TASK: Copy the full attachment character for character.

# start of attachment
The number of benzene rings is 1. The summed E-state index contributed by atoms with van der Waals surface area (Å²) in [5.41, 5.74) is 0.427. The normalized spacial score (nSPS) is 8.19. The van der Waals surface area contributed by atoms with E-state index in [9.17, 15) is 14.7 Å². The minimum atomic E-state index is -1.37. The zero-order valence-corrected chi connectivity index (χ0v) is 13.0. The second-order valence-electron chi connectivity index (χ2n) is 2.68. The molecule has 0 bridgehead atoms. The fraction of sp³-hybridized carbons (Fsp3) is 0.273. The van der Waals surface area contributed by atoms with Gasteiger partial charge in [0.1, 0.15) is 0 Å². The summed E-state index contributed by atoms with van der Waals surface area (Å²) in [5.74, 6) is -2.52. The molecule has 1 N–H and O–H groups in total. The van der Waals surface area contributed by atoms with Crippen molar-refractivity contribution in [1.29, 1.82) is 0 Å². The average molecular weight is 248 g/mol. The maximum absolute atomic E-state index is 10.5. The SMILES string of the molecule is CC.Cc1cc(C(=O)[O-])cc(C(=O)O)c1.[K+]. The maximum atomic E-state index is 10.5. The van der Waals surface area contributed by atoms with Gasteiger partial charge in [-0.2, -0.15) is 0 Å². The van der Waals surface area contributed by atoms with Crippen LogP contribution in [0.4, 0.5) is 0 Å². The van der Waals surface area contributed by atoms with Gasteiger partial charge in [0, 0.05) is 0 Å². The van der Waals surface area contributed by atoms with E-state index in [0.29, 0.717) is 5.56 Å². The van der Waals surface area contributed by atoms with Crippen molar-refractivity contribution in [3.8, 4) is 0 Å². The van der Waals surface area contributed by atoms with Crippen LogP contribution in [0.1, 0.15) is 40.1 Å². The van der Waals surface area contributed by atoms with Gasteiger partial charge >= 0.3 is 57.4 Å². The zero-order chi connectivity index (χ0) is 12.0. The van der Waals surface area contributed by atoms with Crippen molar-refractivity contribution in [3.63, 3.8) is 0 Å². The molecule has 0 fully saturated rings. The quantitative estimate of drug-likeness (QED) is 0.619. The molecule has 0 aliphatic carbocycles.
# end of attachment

The number of benzene rings is 1. The summed E-state index contributed by atoms with van der Waals surface area (Å²) in [5.41, 5.74) is 0.427. The normalized spacial score (nSPS) is 8.19. The van der Waals surface area contributed by atoms with E-state index in [9.17, 15) is 14.7 Å². The minimum atomic E-state index is -1.37. The zero-order valence-corrected chi connectivity index (χ0v) is 13.0. The second-order valence-electron chi connectivity index (χ2n) is 2.68. The molecule has 0 bridgehead atoms. The fraction of sp³-hybridized carbons (Fsp3) is 0.273. The van der Waals surface area contributed by atoms with Gasteiger partial charge in [0.1, 0.15) is 0 Å². The summed E-state index contributed by atoms with van der Waals surface area (Å²) in [5.74, 6) is -2.52. The molecule has 1 N–H and O–H groups in total. The van der Waals surface area contributed by atoms with Crippen molar-refractivity contribution in [1.29, 1.82) is 0 Å². The average molecular weight is 248 g/mol. The maximum absolute atomic E-state index is 10.5. The SMILES string of the molecule is CC.Cc1cc(C(=O)[O-])cc(C(=O)O)c1.[K+]. The maximum atomic E-state index is 10.5. The van der Waals surface area contributed by atoms with Gasteiger partial charge in [-0.2, -0.15) is 0 Å². The van der Waals surface area contributed by atoms with Crippen LogP contribution in [0.4, 0.5) is 0 Å². The van der Waals surface area contributed by atoms with Gasteiger partial charge in [0, 0.05) is 0 Å². The van der Waals surface area contributed by atoms with E-state index in [0.29, 0.717) is 5.56 Å². The van der Waals surface area contributed by atoms with Crippen molar-refractivity contribution in [3.8, 4) is 0 Å². The van der Waals surface area contributed by atoms with Crippen LogP contribution in [0.1, 0.15) is 40.1 Å². The van der Waals surface area contributed by atoms with Gasteiger partial charge >= 0.3 is 57.4 Å². The zero-order chi connectivity index (χ0) is 12.0. The van der Waals surface area contributed by atoms with Crippen molar-refractivity contribution in [3.63, 3.8) is 0 Å². The molecule has 0 fully saturated rings. The quantitative estimate of drug-likeness (QED) is 0.619. The molecule has 0 aliphatic carbocycles.